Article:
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Md. farmers working round the clock to beat unusual weather patterns

(Photo submitted by Aaron Cooper)

(Photo submitted by Aaron Cooper)

May marked one of the rainiest months on record in Maryland, including a 15-day period where there was at least a drizzle a day. While rain is critical for agriculture, frequent periods of rain have made it difficult for some of the state’s farmers to plant their crops when they normally would.

“It has been difficult, we’re trying to get things done around the clock,” said Aaron Cooper, owner of Cutfresh Organics in Eden.

As an organic farmer, Cooper plants his crops later in the year than his non-organic counterparts, who are looking at planting corn in June, which is considered late.

Lester Dietz, packing house manager at Baugher’s Orchards & Farm in Westminster, said, “The weather is always unpredictable. That’s why there’s no planning for this kind of business. You’re never going to have perfect growing conditions.”

Delayed planting is the biggest issue caused by the rain. At the same time, crops that were already planted are growing at a slower rate, said David Martin, educator at the University of Maryland Extension.

Corn, soybeans, wheat, barley and hay for livestock are among the hardest hit, said Martin.

“We’ve had instances (in the past) where we’ve had periods, in May especially, where we delay planting. But this year has been significant as much as any other time in the past 30 years,” he said.

In its weekly report, the U.S. Department of Agriculture said many Maryland farmers have delayed corn planting.

While Cooper is not too worried about delays, he has another problem: disease.

“In general, I’ve seen every kind of disease out there,” said Cooper. He has seen high quantities of toxins show up in wheat, making it unsuitable for human consumption. Cooper is trying to get into the specialty flour market, though right now 90 percent of the wheat from his farm is used as organic chicken feed.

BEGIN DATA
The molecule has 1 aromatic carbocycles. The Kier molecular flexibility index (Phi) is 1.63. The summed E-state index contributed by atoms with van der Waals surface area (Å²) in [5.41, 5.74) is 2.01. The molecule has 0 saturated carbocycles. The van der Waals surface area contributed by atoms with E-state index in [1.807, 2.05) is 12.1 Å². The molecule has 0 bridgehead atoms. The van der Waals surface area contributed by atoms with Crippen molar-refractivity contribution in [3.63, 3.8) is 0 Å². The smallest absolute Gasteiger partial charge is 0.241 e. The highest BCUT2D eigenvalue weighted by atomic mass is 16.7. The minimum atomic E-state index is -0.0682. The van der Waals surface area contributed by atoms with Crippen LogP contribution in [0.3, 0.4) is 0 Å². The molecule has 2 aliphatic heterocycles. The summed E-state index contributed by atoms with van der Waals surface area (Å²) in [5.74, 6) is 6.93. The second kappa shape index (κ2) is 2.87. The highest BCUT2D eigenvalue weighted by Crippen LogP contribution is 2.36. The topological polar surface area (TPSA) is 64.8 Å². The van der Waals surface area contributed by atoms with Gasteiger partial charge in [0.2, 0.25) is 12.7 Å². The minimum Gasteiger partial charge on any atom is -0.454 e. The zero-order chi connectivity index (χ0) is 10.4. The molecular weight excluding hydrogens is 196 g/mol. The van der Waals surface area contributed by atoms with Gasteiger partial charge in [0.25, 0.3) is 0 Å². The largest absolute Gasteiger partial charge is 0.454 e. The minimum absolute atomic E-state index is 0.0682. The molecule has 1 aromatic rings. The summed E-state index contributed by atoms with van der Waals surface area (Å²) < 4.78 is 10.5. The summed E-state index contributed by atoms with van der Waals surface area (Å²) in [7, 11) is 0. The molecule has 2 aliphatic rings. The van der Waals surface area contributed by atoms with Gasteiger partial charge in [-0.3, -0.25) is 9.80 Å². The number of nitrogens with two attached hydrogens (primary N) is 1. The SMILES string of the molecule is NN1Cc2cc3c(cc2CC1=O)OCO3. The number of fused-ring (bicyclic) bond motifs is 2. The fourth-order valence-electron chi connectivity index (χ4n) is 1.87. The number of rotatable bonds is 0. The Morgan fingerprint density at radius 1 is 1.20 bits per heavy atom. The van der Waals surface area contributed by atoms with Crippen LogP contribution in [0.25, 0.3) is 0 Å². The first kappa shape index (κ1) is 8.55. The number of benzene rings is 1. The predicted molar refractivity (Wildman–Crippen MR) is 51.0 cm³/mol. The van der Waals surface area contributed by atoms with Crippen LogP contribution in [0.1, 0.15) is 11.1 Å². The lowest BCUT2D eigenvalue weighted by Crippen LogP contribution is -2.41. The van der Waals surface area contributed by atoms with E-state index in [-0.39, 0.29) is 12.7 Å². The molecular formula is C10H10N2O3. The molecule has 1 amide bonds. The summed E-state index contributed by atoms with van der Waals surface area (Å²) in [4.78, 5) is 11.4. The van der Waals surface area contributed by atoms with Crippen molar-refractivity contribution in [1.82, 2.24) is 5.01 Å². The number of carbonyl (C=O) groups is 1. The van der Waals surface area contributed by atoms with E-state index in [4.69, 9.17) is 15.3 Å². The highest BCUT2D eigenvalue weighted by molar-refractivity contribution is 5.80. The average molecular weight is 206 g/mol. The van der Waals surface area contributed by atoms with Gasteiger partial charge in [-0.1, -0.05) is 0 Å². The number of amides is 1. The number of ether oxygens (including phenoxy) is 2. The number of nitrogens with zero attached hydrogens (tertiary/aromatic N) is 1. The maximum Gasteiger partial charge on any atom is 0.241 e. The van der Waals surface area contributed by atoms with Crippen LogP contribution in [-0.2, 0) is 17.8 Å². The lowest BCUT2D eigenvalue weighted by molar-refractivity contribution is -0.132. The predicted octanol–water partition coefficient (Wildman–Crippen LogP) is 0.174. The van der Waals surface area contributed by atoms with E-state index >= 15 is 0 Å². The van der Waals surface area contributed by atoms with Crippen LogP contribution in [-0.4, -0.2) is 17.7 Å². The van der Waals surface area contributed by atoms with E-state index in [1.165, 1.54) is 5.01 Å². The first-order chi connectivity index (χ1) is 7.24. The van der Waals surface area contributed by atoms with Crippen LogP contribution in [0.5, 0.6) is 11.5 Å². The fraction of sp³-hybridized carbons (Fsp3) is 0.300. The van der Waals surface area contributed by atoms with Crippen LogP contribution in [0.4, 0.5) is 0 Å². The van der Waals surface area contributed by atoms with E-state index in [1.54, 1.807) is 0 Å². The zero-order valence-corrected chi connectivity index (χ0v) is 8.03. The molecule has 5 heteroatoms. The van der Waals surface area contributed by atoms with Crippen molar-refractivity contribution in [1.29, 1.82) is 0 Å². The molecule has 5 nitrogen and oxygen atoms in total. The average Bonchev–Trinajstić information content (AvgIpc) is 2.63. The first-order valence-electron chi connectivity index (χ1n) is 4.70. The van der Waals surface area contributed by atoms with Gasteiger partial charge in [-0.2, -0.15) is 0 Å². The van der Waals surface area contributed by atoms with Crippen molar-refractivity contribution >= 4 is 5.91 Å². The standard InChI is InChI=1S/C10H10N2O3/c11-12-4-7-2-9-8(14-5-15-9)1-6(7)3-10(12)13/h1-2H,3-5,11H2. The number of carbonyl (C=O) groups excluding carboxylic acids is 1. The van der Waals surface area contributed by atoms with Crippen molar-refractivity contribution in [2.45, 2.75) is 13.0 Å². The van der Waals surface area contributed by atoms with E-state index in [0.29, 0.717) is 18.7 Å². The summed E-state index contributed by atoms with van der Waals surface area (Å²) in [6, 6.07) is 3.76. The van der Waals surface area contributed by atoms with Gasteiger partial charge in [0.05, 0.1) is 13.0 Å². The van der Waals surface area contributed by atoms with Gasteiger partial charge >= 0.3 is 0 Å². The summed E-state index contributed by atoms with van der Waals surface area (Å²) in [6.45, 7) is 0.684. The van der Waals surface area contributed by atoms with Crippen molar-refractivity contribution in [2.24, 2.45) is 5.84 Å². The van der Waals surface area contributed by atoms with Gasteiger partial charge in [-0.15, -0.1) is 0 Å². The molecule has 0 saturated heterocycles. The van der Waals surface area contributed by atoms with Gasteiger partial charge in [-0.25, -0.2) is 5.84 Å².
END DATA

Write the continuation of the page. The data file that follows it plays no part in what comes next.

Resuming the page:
Small grains, including barley and wheat, are particularly susceptible to different diseases in overcast and rainy conditions. Grasses for hay need three to five days to dry out, a window that didn’t emerge in May.

Stripe rust and mildew have been particularly common this year because rain and flowering wheat plants create a sweet spot for leaf diseases to strike. Those diseases can be controlled with pesticides, but there isn’t a lot Cooper can do.

“I don’t look at the disease too much, because there’s nothing I can do about it anyways.”

It’s too early to tell if the period of bad weather will result in any revenue losses, particularly because it’s unknown what the rest of the growing season will be like with respect to droughts and hurricanes.

Dietz doesn’t expect any financial losses from the planting delays, though Braugher’s lost a lot of its sweet cherry crops during the bout of cold weather in April. A delayed strawberry bloom period could result in a longer season and make up for berries lost in the April frost, the USDA said last week.

Most Maryland farms are seeing delays of between one and two weeks in their growing seasons, which normally causes some yield reductions. Delays in corn planting past May 15 can cause reductions, said Martin.

“As a bottom line, it might, it has the potential to do that,” said Martin.

The only loss Cooper is expecting this year is sleep.

With limited windows of sunshine, farmers have had to work overtime to get the planting done.

Dietz is confident the Westminster farm will get back on track.

“Every time you get a break in the weather it’s all hands on deck,” said Dietz. “We like to have everything planted by the first part of July, and we will. We’ll get it done.”